November 21, 2017


by Rosemary

Boston's Freedom Trail is a walking tour that passes several historically significant sites. The trail is conveniently marked with a red brick line along the sidewalk. It is possible to join a paid tour, but we were fine with an inexpensive brochure from the visitor center and a free online guide.

Follow the red brick road.

The tour starts at Boston Common, America's oldest city park.

The Massachusetts State House was built in 1798, on land once owned by John Hancock. Its original wooden dome was leaky, so in 1802 Paul Revere's company covered it with copper. The dome was painted various colors at various times, and eventually covered in gold leaf, which was painted over in black as a safety measure during World War II. It was regilded with 23k gold in 1997.

Across from the State House is an 11-foot-high memorial to Robert Gould Shaw and the 54th Regiment. This was a Civil War voluntary infantry unit made up of African American soldiers, led by Colonel Shaw, who was white, and who died in action. Sergeant William H. Carney of this regiment was the first African American to be awarded the Congressional Medal of Honor.

When we first arrived in New England, I was struck by how many old cemeteries we saw, seemingly everywhere. Of course, these are old cities; people have been dying here for hundreds of years. During our time in the Boston area, we visited several graveyards of historical interest.

The Granary Burying Ground was established in 1660. Benjamin Franklin's parents are buried here (Ben is in Philadelphia), as are Paul Revere, John Hancock, and many other notables of the Revolution, along with thousands of other citizens.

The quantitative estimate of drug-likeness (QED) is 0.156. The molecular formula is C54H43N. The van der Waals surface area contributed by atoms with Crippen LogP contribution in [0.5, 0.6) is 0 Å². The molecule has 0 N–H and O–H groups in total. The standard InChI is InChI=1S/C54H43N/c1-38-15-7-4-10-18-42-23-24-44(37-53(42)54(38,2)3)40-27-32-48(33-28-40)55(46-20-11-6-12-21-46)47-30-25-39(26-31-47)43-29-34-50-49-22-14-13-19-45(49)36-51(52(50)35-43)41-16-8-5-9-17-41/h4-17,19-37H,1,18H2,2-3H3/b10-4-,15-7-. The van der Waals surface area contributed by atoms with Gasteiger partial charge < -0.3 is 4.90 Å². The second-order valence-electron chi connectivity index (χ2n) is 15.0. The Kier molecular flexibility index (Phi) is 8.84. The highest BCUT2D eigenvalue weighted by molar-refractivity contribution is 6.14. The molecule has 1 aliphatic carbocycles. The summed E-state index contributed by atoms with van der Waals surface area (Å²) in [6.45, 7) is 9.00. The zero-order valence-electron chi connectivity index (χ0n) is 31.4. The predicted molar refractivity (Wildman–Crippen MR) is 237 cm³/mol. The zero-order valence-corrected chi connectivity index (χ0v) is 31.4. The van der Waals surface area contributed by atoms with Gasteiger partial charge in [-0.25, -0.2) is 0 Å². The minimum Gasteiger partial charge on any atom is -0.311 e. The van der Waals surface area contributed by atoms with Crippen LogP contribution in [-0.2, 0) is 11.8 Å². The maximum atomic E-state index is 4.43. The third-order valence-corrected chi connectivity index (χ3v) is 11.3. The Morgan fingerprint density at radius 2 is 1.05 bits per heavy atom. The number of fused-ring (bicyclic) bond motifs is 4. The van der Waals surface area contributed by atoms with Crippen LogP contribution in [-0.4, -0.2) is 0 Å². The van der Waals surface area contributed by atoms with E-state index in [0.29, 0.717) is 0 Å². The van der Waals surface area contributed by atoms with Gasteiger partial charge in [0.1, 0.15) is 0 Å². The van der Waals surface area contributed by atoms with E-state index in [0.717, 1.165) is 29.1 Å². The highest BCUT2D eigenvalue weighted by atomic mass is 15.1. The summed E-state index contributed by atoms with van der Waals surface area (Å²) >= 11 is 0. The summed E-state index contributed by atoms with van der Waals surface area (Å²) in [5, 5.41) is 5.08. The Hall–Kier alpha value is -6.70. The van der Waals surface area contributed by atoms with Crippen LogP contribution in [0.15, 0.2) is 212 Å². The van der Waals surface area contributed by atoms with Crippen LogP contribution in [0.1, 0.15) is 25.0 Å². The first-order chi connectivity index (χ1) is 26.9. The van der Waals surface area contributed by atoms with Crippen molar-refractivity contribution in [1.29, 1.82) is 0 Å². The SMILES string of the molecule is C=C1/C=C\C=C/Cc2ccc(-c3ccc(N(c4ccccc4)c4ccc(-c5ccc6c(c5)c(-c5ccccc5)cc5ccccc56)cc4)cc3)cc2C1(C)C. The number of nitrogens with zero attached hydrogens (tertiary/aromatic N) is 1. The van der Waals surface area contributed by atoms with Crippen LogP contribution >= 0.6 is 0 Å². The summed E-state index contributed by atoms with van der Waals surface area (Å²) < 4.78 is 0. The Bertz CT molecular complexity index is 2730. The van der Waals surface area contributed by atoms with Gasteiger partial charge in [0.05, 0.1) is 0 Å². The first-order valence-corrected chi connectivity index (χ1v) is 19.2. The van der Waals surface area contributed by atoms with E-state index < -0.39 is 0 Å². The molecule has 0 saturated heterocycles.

A costumed guide
explains the details.

Boston's old City Hall is an example of "adaptive re-use", the repurposing of old sites as a way of conserving them. This old building now houses a variety of businesses, including an upscale restaurant.

Boston's old state house is next to the site of the 1770 Boston Massacre. The building is now a history museum, and is notable for its interesting and fanciful decorations.

The neighborhood around Paul Revere's house is now known as "Little Italy".

The Old North Church (below) is Boston's oldest surviving church, and is famous as the location where two lanterns were hung in April 1775 as a signal to the people of Charleston, warning them that the redcoats were coming. A plaque mounted on the steeple commemorates this event.

This statue by Cyrus Edwin Dallin depicting Paul Revere on his midnight ride stands within view of the Old North Church.

The Boston Irish Famine Memorial is a group of monuments and sculptures by Robert Shure commemorating the history of Irish immigrants who came to America to escape the Great Famine in the mid-19th century.

This 1856 statue of Benjamin Franklin, by Richard Saltonstall Greenough, stands outside the old city hall building. Last year, it fell over in a windstorm, and Ben's head cracked the sidewalk.

This statue of Samuel Adams stands behind Faneuil Hall. Erected in 1880, it was the work of Anne Whitney.

One of the newest public sculptures in town is "Poe Returning to Boston", by Stefanie Rocknak, unveiled in 2014 near Boston Common. It portrays the writer stalking across the corner, carrying a briefcase containing a human heart and a raven.

While we were in the Boston area, we had the opportunity to explore several of the surrounding communities, as described in both the previous and next posts.

Note: We were here in October.

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  1. I love the Poe statue. One of my all time favorite writers.

  2. I was just there. Surprised that the Poe statue was so small.


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